Believe it or not, building simulator games tend to be pretty polarizing. You either love ’em or hate ’em. After all, there are generally no car chases in this genre, no space alien slugfests, no running and gunning—the kind of action that tends to draw a lot of video game attention. In a building sim, you simply have to build things and manage your resources.
That might seem pretty boring if you’ve never played one of these games.
Those who have played one, however, might beg to differ: A good building title can be very involving and lots of fun if done right. And Aven Colony shoots for that “do it right” bull’s-eye.
Unlike typical Earth-bound building games, Aven Colony throws some sci-fi spice into its construction mix. Mankind has outgrown its home world for some unexplained reason, setting off into outer space in search of a suitable planet on which to plant its flag.
The chosen spot, a world called Aven Prime, is devoid of breathable air and has some harsh environments to reckon with. But other than those “minor” issues, it looks like a possibility.
Of course, once we former earthlings start setting up space colonies on this foreign orb, it’s gonna require a leader with some management skills, someone who can start with a space lander and a solar generator and build the outpost into a bustling city. He or she needs to balance the economy, making sure there are basics such as food, power, water and clean air. And since you look like a smart sort, they hand the job to you.
The game eases you into your sandbox city-building role with a series of nine missions with predetermined objectives. These early stages feature specific gameplay goals, such as growing your camp to a certain population, building a special historical museum or transforming a crippled colony into a thriving trade port.
You’ll also be faced with challenges such as figuring out how to accommodate a huge onrush of immigrants when life support systems fail on the orbiting mothership or facing off with a roving band of human rebels that want to attack you. And then there are artifacts and clues about an ancient alien race that you must explore.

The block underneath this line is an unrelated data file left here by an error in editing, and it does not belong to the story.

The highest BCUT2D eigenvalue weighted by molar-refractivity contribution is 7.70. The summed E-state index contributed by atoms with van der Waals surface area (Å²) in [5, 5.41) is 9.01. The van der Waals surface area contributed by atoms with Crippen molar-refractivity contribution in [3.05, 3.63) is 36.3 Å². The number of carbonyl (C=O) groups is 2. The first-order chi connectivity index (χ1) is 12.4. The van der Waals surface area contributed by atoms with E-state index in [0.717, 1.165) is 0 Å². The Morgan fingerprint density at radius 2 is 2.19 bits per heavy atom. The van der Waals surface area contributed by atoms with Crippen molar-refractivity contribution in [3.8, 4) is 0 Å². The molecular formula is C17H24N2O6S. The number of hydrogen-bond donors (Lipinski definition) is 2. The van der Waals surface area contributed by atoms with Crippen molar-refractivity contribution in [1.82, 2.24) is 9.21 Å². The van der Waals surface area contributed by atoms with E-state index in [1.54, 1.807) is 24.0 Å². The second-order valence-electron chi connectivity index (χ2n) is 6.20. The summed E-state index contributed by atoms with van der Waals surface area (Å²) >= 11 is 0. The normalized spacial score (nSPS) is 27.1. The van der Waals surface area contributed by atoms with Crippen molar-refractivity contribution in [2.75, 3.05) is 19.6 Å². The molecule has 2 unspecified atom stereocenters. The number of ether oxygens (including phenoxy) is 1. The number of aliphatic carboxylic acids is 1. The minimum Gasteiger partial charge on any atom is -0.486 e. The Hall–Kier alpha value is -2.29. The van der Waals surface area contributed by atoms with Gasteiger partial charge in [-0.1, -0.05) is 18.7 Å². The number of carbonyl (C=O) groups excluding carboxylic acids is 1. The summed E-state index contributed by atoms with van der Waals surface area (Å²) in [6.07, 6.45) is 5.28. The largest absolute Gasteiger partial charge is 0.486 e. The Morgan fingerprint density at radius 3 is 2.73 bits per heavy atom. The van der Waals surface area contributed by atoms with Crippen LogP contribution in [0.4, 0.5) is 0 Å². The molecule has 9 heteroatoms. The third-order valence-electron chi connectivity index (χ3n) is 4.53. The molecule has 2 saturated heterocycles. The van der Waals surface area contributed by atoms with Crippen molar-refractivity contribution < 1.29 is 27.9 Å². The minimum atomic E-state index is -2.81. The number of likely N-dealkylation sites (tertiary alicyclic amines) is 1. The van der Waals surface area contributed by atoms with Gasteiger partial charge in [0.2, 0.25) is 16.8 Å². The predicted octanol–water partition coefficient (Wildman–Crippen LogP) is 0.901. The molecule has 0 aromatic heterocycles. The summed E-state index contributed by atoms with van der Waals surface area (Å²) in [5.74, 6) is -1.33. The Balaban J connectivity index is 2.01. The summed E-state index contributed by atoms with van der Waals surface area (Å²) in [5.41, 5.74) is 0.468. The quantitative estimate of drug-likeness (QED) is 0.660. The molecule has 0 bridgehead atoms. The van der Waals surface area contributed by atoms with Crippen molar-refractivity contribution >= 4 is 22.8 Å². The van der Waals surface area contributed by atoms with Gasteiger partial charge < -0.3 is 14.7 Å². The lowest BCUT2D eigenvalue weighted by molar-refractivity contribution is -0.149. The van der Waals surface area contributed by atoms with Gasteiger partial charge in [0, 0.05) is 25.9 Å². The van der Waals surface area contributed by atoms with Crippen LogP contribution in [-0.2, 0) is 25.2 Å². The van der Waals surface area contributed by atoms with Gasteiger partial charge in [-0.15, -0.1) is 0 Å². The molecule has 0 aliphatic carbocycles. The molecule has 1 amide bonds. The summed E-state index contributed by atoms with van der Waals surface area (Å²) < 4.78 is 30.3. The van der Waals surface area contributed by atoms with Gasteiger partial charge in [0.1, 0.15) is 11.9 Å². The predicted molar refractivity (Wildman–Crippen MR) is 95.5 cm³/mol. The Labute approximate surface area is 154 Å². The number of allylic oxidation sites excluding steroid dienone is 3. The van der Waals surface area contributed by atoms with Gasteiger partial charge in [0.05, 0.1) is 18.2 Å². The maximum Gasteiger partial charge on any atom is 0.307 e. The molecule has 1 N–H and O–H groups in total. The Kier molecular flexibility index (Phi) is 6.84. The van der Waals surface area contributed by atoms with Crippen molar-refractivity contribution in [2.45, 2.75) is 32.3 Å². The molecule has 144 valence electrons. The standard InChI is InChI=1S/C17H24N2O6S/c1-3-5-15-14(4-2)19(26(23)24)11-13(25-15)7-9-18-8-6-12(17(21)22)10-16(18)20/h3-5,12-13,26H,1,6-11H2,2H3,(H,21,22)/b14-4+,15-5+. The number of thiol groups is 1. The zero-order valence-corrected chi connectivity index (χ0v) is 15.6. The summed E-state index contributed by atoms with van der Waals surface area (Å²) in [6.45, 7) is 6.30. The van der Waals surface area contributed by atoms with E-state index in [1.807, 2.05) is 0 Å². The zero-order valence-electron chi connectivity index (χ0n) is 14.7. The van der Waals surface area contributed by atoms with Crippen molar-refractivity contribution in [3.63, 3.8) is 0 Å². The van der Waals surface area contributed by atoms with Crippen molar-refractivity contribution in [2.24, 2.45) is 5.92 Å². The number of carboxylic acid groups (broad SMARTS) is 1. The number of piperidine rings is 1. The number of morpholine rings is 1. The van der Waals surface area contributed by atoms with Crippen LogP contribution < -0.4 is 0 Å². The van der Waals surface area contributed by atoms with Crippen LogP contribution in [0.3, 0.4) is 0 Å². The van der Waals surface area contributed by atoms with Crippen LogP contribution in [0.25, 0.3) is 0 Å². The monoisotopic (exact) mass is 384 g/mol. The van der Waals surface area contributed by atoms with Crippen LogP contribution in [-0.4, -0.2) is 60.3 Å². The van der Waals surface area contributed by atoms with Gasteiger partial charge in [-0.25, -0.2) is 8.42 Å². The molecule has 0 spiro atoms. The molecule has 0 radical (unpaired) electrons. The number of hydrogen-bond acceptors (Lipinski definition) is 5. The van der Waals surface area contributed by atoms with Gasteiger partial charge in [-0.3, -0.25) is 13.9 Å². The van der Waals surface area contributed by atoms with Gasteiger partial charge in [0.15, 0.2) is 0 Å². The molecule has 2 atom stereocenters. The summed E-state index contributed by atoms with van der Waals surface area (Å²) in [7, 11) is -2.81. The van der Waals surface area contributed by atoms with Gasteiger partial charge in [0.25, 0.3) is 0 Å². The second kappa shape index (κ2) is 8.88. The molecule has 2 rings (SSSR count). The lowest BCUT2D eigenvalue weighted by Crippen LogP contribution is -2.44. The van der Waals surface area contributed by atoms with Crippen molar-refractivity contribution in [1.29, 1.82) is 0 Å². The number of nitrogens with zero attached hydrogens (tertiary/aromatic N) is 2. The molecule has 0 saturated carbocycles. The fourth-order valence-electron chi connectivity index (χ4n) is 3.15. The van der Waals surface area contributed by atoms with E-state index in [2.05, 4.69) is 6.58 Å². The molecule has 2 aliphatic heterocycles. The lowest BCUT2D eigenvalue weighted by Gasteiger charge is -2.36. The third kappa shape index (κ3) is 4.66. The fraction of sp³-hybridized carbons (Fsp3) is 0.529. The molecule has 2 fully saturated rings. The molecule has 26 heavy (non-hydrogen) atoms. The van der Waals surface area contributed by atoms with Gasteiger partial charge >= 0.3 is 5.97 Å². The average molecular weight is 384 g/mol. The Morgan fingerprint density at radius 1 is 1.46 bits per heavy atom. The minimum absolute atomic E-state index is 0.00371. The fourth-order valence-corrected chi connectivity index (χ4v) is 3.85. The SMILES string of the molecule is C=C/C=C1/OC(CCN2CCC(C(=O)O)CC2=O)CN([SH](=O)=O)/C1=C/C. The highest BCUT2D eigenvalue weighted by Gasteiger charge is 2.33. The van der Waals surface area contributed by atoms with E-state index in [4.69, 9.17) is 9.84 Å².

Along the way, players must master a number of basic skills. A stable colony requires buildings that generate power and water, farms to raise needed food supplies and housing structures that give your people a place to lay their heads down after a hard day’s work. Each of these requisite buildings—from geothermal generators to pollution-venting air ducts, water pumps to population-pleasing bistros—requires a certain number of happy people to keep them functioning properly.
In addition, you have to keep generating something called nanites, the main building block used to construct everything in Aven Colony. And every one of those tasks and resources must be appropriately balanced to grow your colony.
Then winter arrives. During that blistering cold season, outdoor farms produce no crops and solar power drops by 50%. You can plan for winter’s challenges with generators, batteries and greenhouses, but they cost more and befoul your precious oxygen supply. Then there are natural disasters, like plague spores, building-chomping alien creatures and ice-shard storms that’ll keep you up at night.
All of that yields strategic challenges to overcome, of course. But the sci-fi setting here also changes the foundational concepts of this building game. Other construction sims are generally driven on by a need for growth for prosperity. Aven Colony’s main organizing principle, in contrast, is simply the need to survive. And that element creates a kind of tension that’s unusual for this genre. Each crisis spurs you to build better and smarter, to plan further out and balance your resources more wisely.
That isn’t, however, a bad thing. It actually kicks the typically sedate building sim formula up a notch. Without hitting you with anything too complicated, Aven Colony offers up just enough deep-space conflict and complexity to keep your brain engaged and to deliver a nice rewarding sense of satisfaction by mission’s end.
Add in the fact that you don’t have to encounter an environment full of foul language or messy goop, and Aven Colony becomes a gaming experience well worth spending a little, uh, constructive time with.
After spending more than two decades touring, directing, writing and producing for Christian theater and radio (most recently for Adventures in Odyssey, which he still contributes to), Bob joined the Plugged In staff to help us focus more heavily on video games. He is also one of our primary movie reviewers.